Thursday, April 8, 2010

Two Black, or Mostly Black, Calves born to Chartley and Vaynol horned white Park Cattle at the London Zoo

The fine specimens of ancient horned white Park Cattle gifted to the London Zoo had at least two calves born that were 'abnormally colored' or mostly black.  Imagine that...........

The Park cattle at the London Zoo were considered to be "pure wild cattle" and they all sprang from a "Chartley bull and a Vaynol Park cow". (Farm Livestock of Great Britain; 1907; Loudon, Wallace, et al)


We know from the accounts of many dispassionate observers of the 19th century that it was not at all uncommon for non-standard calves to be born to 'wild white cattle' herds and swiftly destroyed.   Storer's 1887 work, "The Wild White Cattle of Great Britain", provides one source -- ". . . and in some (herds) black or black and white calves now and then appeared, but these  were always destroyed when young in order to preserve the original characteristics of the herd." 


I wonder if those two black calves born at the London Zoo (see article below) were destroyed as well. And one thing that always nags at me, is just how did they get those unwanted linebacked or black babies swiftly out of the pasture?  After all, they were supposed to be wild and mean cows, so it would surely have been risky human business.  Ah, they probably picked them off with a rifle shot, now that's the logical human way.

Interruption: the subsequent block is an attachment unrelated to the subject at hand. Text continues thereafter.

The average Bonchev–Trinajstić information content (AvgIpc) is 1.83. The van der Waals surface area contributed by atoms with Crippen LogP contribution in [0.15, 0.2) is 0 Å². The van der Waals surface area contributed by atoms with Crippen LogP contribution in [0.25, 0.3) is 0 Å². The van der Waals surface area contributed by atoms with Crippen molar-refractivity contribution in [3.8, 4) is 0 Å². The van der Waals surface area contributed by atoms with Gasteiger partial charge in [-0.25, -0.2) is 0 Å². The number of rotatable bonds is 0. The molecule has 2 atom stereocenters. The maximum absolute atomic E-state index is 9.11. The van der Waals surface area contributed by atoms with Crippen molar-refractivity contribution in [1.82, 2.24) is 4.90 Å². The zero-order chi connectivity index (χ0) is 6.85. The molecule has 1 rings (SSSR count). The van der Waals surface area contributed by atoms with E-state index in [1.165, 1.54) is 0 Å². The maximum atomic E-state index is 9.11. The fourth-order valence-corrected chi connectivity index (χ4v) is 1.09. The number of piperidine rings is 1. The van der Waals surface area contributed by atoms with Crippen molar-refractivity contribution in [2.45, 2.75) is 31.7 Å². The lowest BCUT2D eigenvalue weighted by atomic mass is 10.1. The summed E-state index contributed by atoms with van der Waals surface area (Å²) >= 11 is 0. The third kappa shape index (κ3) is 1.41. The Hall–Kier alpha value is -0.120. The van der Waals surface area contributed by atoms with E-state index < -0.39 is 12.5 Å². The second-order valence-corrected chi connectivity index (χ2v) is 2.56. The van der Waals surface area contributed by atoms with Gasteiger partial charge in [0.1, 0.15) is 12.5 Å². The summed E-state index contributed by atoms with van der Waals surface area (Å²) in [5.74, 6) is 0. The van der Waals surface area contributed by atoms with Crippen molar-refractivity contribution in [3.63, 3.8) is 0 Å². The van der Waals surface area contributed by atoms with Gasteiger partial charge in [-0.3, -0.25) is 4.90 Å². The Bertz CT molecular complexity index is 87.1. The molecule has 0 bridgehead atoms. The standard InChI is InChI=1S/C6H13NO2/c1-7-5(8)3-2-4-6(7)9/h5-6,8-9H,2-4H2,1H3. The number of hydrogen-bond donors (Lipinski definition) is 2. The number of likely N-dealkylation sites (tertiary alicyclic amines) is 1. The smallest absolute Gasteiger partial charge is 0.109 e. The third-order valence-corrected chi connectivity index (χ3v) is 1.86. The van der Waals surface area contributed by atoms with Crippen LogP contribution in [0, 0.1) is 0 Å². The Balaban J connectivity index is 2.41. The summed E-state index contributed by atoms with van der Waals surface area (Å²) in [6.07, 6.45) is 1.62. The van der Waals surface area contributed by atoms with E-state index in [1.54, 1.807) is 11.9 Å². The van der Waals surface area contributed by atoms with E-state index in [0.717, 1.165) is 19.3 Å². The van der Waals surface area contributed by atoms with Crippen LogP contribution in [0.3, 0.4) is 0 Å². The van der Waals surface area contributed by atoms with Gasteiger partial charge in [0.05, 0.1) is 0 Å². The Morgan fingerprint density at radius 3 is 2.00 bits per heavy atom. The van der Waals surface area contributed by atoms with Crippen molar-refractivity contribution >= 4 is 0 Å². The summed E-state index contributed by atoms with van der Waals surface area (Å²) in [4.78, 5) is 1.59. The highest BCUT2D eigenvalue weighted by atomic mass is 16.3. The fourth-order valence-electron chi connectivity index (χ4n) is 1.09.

Pictured to the left are Chartley Park Cattle in 1898, with the following caption:

Description: White Park cattle are one of the oldest breeds of British cattle.
In the thirteenth century several herds were enclosed in parks. Today four of these herds remain - Chartley, Chillingham, Dynevor and Cadzow.Chartley cattle remained in Chartley Park until 1904, when only 8 or 9 remained. The herd was sold to the Duke of Bedford at Woburn and crossed with Longhorns to enable the herd's survival.


"A NOTE in the London Times says that the fine herd of Indian cattle presented to the London Zoological Society by the president, the Duke of Bedford, has been a considerable attraction, and now that two of the cows -- of the Mysore and Hussar breeds -- have produced calves, the interest of visitors in these animals has increased.  In the same house is a black calf of the Chartley X Vaynol blood, two abnormally colored calves having been thrown in succession by the same cow."



Source: Science, Volume 28, October 16, 1908; By American Association for the Advancement of Science


No comments:

Post a Comment